On June 6, 1944 the majority of Allied troops initially arriving on the
Normandy Beaches landed in one of two craft: the British Landing Craft
Assault (LCA) or the American Landing Craft, Vehicle, Personnel (LCVP).
In fact some 1,089 LCVPs took part in D-Day.

Developed by Andrew Jackson Higgins in 1941, the LCVP was built by
Higgins Industries in New Orleans. The Higgins Boat carried up to 36 troops,
was capable of up to 12 knots and could be outfitted with a pair of Browning
M1919 machine guns. The boats were crewed by four personnel.

By the time of the Normandy landings the LCVP had been used in every
theater of operations including Operation Torch in North Africa, landings
in Italy, and in Southern France. It was also used in the Pacific theater.

The memorial to Higgins, his boats and the men who rode ashore in them
has been given by the people of France by the citizens of Columbus, Nebraska
the birthplace of Andrew Jackson Higgins. The memorial here is a replica of
a memorial built in Columbus in 2001, and is also a celebration of partnerships
between Columbus and Sainte Marie du Mont … two communities tied together by history heritage and freedom.

By age nine Andrew, out of necessity, had become an entrepreneur. He started a lawn cutting service and operated several newspaper delivery routes. Andrew managed the businesses and hired older boys to do the physical work. At age twelve Higgins designed and built his first boat in the basement of his family’s Omaha home.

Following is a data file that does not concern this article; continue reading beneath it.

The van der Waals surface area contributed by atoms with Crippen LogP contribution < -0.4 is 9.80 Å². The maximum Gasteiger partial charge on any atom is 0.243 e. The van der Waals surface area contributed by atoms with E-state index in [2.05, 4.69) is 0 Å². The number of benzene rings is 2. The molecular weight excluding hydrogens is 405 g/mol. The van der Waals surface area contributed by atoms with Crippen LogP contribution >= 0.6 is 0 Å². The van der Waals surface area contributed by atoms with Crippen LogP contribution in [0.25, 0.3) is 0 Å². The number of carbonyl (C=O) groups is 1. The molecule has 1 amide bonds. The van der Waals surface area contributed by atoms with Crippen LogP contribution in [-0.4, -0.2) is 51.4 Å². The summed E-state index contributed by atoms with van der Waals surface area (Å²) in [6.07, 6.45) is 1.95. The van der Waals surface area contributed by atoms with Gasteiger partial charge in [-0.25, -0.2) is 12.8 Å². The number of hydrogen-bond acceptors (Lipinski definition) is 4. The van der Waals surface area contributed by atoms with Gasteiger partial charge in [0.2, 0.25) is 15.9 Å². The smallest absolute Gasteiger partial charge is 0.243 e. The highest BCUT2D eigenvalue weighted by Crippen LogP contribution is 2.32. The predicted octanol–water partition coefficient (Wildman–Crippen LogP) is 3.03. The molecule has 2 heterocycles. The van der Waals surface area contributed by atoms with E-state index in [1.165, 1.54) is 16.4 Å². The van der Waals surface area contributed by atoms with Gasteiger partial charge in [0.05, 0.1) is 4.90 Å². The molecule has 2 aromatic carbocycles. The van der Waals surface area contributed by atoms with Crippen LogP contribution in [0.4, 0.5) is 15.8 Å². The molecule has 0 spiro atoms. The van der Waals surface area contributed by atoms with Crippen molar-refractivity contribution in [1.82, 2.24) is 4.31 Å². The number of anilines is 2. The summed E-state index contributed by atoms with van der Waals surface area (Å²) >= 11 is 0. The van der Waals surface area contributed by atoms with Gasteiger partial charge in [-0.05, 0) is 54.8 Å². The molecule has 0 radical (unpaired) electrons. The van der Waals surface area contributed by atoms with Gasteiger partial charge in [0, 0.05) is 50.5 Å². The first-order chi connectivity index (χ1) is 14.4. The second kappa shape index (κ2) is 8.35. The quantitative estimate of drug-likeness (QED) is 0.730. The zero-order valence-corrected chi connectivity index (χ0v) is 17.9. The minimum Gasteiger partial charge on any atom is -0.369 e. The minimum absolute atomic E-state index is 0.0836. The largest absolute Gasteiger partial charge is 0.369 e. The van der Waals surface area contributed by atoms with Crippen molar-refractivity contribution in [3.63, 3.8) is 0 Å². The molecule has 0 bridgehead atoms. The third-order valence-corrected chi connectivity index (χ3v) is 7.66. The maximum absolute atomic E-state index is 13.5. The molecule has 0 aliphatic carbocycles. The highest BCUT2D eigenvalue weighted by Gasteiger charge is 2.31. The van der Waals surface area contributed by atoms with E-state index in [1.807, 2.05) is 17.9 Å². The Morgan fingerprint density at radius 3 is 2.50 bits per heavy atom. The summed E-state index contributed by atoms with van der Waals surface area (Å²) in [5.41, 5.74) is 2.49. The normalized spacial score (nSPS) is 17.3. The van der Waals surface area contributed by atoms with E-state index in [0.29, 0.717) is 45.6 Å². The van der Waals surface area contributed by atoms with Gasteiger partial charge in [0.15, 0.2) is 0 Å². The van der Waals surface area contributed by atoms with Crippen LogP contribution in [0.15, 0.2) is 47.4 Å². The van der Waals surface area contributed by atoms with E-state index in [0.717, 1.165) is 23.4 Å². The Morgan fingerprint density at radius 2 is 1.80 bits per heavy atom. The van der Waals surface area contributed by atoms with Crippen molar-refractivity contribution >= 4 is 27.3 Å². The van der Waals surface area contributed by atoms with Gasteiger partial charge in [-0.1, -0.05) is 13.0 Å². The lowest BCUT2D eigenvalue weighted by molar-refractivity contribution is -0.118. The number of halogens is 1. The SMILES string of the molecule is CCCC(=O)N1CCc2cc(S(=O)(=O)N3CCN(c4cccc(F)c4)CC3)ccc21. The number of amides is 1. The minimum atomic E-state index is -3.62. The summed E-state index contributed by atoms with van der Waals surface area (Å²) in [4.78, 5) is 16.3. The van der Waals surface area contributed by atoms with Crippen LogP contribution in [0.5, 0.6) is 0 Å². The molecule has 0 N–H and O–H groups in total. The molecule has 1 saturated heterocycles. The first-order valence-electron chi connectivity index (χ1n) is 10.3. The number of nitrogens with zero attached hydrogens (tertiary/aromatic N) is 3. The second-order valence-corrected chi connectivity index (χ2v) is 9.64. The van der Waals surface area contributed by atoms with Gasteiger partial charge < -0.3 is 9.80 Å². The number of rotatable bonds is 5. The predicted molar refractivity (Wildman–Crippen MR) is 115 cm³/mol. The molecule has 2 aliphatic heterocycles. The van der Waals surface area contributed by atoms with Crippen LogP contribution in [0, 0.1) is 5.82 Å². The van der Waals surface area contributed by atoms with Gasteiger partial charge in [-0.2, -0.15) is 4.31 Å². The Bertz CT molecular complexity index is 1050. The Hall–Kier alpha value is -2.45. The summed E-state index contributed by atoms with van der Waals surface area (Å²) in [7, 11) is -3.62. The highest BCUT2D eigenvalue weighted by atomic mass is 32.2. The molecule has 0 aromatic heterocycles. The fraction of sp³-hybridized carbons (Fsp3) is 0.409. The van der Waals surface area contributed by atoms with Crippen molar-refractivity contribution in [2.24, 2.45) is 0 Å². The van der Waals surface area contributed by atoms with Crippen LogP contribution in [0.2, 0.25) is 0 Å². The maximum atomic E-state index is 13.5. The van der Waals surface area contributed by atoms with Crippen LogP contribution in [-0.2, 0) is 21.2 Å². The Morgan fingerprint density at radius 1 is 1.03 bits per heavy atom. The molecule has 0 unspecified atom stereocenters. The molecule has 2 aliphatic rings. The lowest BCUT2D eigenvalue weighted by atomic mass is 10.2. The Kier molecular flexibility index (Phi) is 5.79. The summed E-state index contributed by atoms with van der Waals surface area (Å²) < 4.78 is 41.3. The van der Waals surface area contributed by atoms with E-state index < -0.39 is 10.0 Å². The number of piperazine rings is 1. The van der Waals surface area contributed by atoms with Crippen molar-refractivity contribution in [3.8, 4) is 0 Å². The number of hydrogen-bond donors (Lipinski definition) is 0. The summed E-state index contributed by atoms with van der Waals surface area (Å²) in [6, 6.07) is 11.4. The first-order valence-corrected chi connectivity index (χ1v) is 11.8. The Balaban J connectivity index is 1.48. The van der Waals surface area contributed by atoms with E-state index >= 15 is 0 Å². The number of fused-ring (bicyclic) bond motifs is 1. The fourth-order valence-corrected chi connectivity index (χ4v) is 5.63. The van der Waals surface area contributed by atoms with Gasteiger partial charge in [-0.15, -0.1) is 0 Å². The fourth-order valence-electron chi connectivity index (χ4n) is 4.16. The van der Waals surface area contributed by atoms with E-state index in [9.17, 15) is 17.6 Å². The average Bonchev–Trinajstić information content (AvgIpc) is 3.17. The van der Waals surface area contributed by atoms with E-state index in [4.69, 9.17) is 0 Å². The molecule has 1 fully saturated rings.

In 1900 Higgins enrolled at Creighton Prep. He left Creighton after his junior year to join the 2nd Nebraska Infantry, a National Guard regiment. It was as part of a Nebraska militia that Higgins received his first amphibious training – on the shallow waters of the Platte River. Later under the leadership of Sergeant Major Higgins his battalion’s drill team won a national prize.

In 1906 Higgins moved south to pursue a career in the lumber and boat business. He and wife Angele had six children. Many times he lost his company and savings to hurricanes and hard times. He never lost focus of his goals.

Mr. Higgins enjoyed returning to his homeland of Nebraska. In 1943 he spoke at the Omaha Chamber of Commerce. Mr. Higgins was quoted as saying, “If it had not been for the Missouri River at Omaha there would have been no Higgins Industries of New Orleans turning out ships, planes, engines, guns and what have you for the army and navy. Looking at the Missouri shallows, its snags and driftwood, he says, led him to think up his first shallow-draft boat. Everything else came from that.”

On August 27, 1946 Higgins and his sisters Elizabeth, Joy and Mary returned to Columbus. Andrew was the featured speaker for the city’s 90th birthday celebration. This quote was taken from his speech. “The town where I was born no matter how long the absence, when a man utters these words his heart strings are touched-whether the town be the habitat of generations or chosen by his parents as in my case, it makes little difference. My parents chose and loved Columbus. I was a young child when I left Columbus but my heart warms at the thought and mention of its name–here in this sod my parents and my brothers and sisters lie in that growing community of valiant pioneers, their sons and daughters.”